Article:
I knew not how or why I stood there, nor even when I came to be there. It was a dark hallway with a high ceiling, illuminated gloomily by a lamp that hung in the air above my head. In neither direction could I discern what was beyond the flickering light. And the air was filled with the smell of marble dust (I presumed the walls to be made of a dark color of this material).
I began to walk, but there was no way for me to tell in which direction in which I had to travel to escape. I slid my hands across the wall for support and guidance, for my legs were weak and my lamp was dim. I do not know how long I went on like this--something about fifteen minutes--before I became aware of a noise in the distance, in the shadows far behind me. With every step I took, there was a footstep that was not my own; and as I walked with increasing haste the footsteps behind me came louder and closer. I heard distinctly the rattling of great chains, as if whoever followed me were bound with them by his ankles.
I had a feeling in my back and neck--the same feeling one might have in their stomach if they were anxious--the unshakable feeling that something was very close behind me, and that it had the intent to do terrible harm. To such a degree did I have this feeling that I could swear to have felt the hot breath of something behind me; but when I turned to cast a fearful look, I found that nothing inhabited my circle of light. Whatever this place was, it did not belong to me but to whoever or whatever followed me. I was the trespasser in their domain, and the chains clattered frightfully.
The hallway never fluctuated in direction: the walls were perfectly smooth and straight, and so were the floor and the ceiling. The lantern continued to float inexplicably between my head and the ceiling, following me. For thirty long minutes I continued to limp the best I could down the hall, but not quickly enough to escape the deathly presence of the lord of this domain. I hardly anymore had time to wonder why I was in that hallway. I had no memories of any time in the past. I did not even know my own name.
Cold sweat slid down my face as I went. The only change in my environment was the temperature, which I presumed to be decreasing as that thing decreased the distance between him and me. The chains still clattered, and the footsteps thudded deafeningly in step with mine. It was clear that the being, whoever he was, did not want me to escape from him; nor did he wish to take much more time to eradicate me from his hallway. I was aware that he was in complete and utter control of everything that resided in his domain with the exclusion of me. I even knew that he was the one that kept the lantern above my head so that he could see where I was; I even knew that marble was his choice for the material of the wall, and that he could change it if he so wished. But why he was in shackles was still unknown to me.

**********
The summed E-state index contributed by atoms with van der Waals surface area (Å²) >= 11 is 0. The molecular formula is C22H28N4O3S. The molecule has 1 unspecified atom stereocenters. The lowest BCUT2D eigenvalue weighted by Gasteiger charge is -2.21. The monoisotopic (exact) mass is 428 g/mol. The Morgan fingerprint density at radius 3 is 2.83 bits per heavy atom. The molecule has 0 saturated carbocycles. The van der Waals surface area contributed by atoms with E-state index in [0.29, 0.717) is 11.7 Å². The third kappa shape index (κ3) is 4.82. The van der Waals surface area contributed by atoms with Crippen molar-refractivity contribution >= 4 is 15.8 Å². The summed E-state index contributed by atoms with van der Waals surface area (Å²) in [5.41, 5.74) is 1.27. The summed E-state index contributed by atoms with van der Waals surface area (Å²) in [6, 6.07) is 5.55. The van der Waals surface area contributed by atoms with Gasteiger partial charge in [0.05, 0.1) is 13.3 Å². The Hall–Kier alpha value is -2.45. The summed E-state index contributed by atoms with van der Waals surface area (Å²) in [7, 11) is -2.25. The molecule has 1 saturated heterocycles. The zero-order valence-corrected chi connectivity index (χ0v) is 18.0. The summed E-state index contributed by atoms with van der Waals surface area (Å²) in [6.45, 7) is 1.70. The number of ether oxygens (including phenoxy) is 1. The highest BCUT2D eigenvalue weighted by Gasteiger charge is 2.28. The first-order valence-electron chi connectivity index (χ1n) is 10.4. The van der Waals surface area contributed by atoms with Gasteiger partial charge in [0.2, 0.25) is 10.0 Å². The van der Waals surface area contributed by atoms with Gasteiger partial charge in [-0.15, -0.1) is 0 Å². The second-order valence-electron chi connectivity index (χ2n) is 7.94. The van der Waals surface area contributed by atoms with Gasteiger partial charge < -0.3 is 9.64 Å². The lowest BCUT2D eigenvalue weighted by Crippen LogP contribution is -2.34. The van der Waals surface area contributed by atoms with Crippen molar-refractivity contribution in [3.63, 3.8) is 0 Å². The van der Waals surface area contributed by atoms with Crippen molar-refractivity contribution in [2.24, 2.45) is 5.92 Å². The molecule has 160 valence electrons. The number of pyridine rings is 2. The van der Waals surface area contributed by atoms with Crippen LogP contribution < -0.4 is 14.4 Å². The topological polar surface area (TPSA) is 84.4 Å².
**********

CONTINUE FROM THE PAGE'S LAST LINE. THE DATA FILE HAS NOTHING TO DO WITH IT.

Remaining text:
By that time I knew for certain that what followed me was neither good nor human. Perhaps he had been both a very long time ago. But now its (I now refuse to refer to it as anything living, thus I say "it," for surely the beast did not belong to the world I was from)--but its horrible grunts and wheezes echoed from behind me, coming ever closer. I imagined that it was less than fifty feet from me.
Then all at once I came into a square room illuminated by four more floating lanters. At its end was a wooden door, all disfigured with a multitude of deep, terrific slashes. And I knew it was the way out of the creature's domain, the way through which it could not pass, try as it might, without the key that fitted in the keyhole. But I had no key! How might I escape through this impenetrable yet oaken door without so much as a key to loosen its knob?
The answer came swiftly, for looking down to the floor I saw a small brazen key in the exact center of the room. The sounds of the creature continued to near. But if this creature controlled everything save for me within its domain (which I knew beyond a doubt to be true), why, then, did the key to the exit (for I knew it to be the key to the door)--why did it lay in the middle of the room where the creature could easily take it and insert it into the keyhole? The creature wanted to kill me, I knew. But not just that. It had a rage barely slaked by merely killing me. Why, then, did it present the key to me in so obvious a place? I thought that perhaps the creature could not exit therewith the key inserted into the keyhole; but surely I could, for I knew beyond any doubt that the key would work.
I wondered so intensely, taking the key from the ground and approaching the door, that I asked aloud, "Why does he present to me this key, where I may easily insert it into the keyhole, exit this room, and then lock the door behind me?"
But then I asked the largest questions of all. "What is this place, and why am I here, and what is that beast that follows me?"
There came a voice from behind me. It was not the beast, but a dismal, grey-bearded, wrinkly-faced old man that stood in the corner of the room. He said to me, "You may be patient and let me tell you the answer to any and every question you have, but by that time the beast will have caught you; or you can take the key and turn it in the lock and exit, never to uncover the truth, which, in fact, is more horrific and important than you can possibly have imagined."